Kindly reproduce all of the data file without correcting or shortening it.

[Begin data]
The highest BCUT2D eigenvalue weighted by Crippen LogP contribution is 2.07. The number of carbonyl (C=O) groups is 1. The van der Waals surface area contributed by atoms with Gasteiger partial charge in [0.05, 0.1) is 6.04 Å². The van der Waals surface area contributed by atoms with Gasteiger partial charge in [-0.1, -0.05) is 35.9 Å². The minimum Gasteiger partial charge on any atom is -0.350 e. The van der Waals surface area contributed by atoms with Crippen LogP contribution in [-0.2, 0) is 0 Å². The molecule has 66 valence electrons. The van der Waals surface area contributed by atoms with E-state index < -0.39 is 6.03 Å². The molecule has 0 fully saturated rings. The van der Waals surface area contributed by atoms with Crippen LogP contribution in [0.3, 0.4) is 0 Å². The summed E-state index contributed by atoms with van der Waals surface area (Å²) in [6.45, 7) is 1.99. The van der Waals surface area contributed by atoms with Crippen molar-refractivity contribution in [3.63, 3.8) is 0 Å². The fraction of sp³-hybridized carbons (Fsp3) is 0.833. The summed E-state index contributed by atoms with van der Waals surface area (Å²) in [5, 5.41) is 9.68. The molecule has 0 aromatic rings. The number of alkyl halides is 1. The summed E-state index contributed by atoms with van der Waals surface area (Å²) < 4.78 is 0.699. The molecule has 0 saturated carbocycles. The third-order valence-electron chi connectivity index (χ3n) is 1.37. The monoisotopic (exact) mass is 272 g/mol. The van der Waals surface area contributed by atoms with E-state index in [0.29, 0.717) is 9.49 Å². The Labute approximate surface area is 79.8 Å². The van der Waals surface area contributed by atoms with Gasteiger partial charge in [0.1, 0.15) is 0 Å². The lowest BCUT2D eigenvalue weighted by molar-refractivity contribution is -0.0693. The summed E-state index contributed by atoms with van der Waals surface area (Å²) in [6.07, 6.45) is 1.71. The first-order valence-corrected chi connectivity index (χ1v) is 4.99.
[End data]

The highest BCUT2D eigenvalue weighted by Crippen LogP contribution is 2.07. The number of carbonyl (C=O) groups is 1. The van der Waals surface area contributed by atoms with Gasteiger partial charge in [0.05, 0.1) is 6.04 Å². The van der Waals surface area contributed by atoms with Gasteiger partial charge in [-0.1, -0.05) is 35.9 Å². The minimum Gasteiger partial charge on any atom is -0.350 e. The van der Waals surface area contributed by atoms with Crippen LogP contribution in [-0.2, 0) is 0 Å². The molecule has 66 valence electrons. The van der Waals surface area contributed by atoms with E-state index < -0.39 is 6.03 Å². The molecule has 0 fully saturated rings. The van der Waals surface area contributed by atoms with Crippen LogP contribution in [0.3, 0.4) is 0 Å². The summed E-state index contributed by atoms with van der Waals surface area (Å²) in [6.45, 7) is 1.99. The van der Waals surface area contributed by atoms with Crippen molar-refractivity contribution in [3.63, 3.8) is 0 Å². The fraction of sp³-hybridized carbons (Fsp3) is 0.833. The summed E-state index contributed by atoms with van der Waals surface area (Å²) in [5, 5.41) is 9.68. The molecule has 0 aromatic rings. The number of alkyl halides is 1. The summed E-state index contributed by atoms with van der Waals surface area (Å²) < 4.78 is 0.699. The molecule has 0 saturated carbocycles. The third-order valence-electron chi connectivity index (χ3n) is 1.37. The monoisotopic (exact) mass is 272 g/mol. The van der Waals surface area contributed by atoms with E-state index in [0.29, 0.717) is 9.49 Å². The Labute approximate surface area is 79.8 Å². The van der Waals surface area contributed by atoms with Gasteiger partial charge in [0.1, 0.15) is 0 Å². The lowest BCUT2D eigenvalue weighted by molar-refractivity contribution is -0.0693. The summed E-state index contributed by atoms with van der Waals surface area (Å²) in [6.07, 6.45) is 1.71. The first-order valence-corrected chi connectivity index (χ1v) is 4.99.